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A bold and profound meditation on trauma, legacy, oppression and racism in North America from an award-winning Haudenosaunee writer
The Mohawk phrase for depression can be roughly translated to "a mind spread out on the ground." In this urgent and visceral work, Alicia Elliott explores how apt a description that is for the ongoing effects of personal, intergenerational, and colonial traumas she and so many Native people have experienced.
Elliott's deeply personal writing details a life spent between Indigenous and white communities, a divide reflected in her own family, and engages with such wide-ranging topics as race, parenthood, love, art, mental illness, poverty, sexual assault, gentrification, and representation. Throughout, she makes thrilling connections both large and small between the past and present, the personal and political.
A national bestseller in Canada, this updated and expanded American edition helps us better understand legacy, oppression, and racism throughout North America, and offers us a profound new way to decolonize our minds.
"Elliott perfectly captures the modern indigenous experience ... a gripping read."—Christian Allaire, Vogue
"A tour de force. . . . Alicia Elliott takes her place among essayists such as [Roxane] Gay and [Samantha] Irby, infusing intimate details of her own life with sociopolitical analysis and biting wit. . . . " —The Globe and Mail
"A new lens on North American Indigenous literature." —Terese Marie Mailhot, author of Heart Berries
"An astonishing book of insightful and affecting essays that will stay with you long after the final page."—Zoe Whittall, author of The Best Kind of People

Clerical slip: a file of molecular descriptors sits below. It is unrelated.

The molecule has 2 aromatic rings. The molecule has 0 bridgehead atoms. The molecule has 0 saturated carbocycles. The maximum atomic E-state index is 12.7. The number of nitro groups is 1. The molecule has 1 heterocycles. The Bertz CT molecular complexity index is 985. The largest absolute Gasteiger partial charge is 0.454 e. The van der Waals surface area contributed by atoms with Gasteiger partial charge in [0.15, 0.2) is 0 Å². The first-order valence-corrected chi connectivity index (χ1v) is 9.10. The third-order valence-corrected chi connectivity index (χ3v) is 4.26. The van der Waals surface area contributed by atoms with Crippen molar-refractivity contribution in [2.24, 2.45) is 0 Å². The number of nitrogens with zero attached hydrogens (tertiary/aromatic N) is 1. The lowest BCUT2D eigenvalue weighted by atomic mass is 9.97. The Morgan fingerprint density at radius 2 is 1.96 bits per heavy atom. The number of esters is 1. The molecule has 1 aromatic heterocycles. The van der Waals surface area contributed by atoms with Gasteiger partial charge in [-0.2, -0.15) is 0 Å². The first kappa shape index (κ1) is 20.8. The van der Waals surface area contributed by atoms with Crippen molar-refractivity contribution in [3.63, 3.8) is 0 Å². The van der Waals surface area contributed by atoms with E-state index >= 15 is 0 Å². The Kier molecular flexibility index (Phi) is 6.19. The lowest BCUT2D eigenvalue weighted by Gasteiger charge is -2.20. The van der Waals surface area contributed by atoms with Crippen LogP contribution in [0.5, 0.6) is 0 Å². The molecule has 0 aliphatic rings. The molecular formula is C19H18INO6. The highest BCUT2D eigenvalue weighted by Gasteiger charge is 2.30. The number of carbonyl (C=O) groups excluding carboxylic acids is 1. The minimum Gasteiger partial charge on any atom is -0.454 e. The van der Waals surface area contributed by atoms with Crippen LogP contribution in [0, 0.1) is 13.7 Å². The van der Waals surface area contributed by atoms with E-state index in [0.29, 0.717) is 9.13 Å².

“A beautiful, incisive, and punk rock tour of Mohawk brilliance.” —Leanne Betasamosake Simpson, author of This Accident of Being Lost
"An instant must-read... Elliott’s prose is beautiful, and her insight into the deeply personal and its interconnectedness with the wider world makes this book readable, infuriating, and essential."—LitHub
"An impressive debut from a welcome new voice in Native letters."—Kirkus
"Elliott is fierce and unapologetic." —Toronto Star
"Wildly brave and wholly original, Alicia Elliot is the voice that rouses us from the mundane, speaks political poetry and brings us to the ceremony of every day survival. Her words remind us to carry both our weapons and our medicines, to hold both our strength and our open, weeping hearts. A Mind Spread Out on the Ground is what happens when you come in a good way to offer prayer, and instead, end up telling the entire damn truth of it all." —Cherie Dimaline, author of The Marrow Thieves
Alicia Elliott's writing has been published in The Washington Post, The Globe and Mail, Vice, and The Best American Short Stories 2018, among others. She has been shortlisted for the Hilary Weston Writers' Trust Prize for Nonfiction. Born in Buffalo, NY and raised between there and Ohio, she now lives in Brantford, Ontario with her husband and child.
Terese Marie Mailhot is from Seabird Island Band. She graduated with an MFA from the Institute of American Indian Arts. She served as Saturday Editor at The Rumpus and was a columnist at Indian Country Today. Her work appears in West Branch, Guernica, Pacific Standard, Elle, Medium, Buzzfeed, and the LA Times. She is the author of the New York Times bestselling Heart Berries: A Memoir. She serves as faculty at the Institute of American Indian Arts and she's a Tecumseh Postdoctoral Fellow at Purdue University.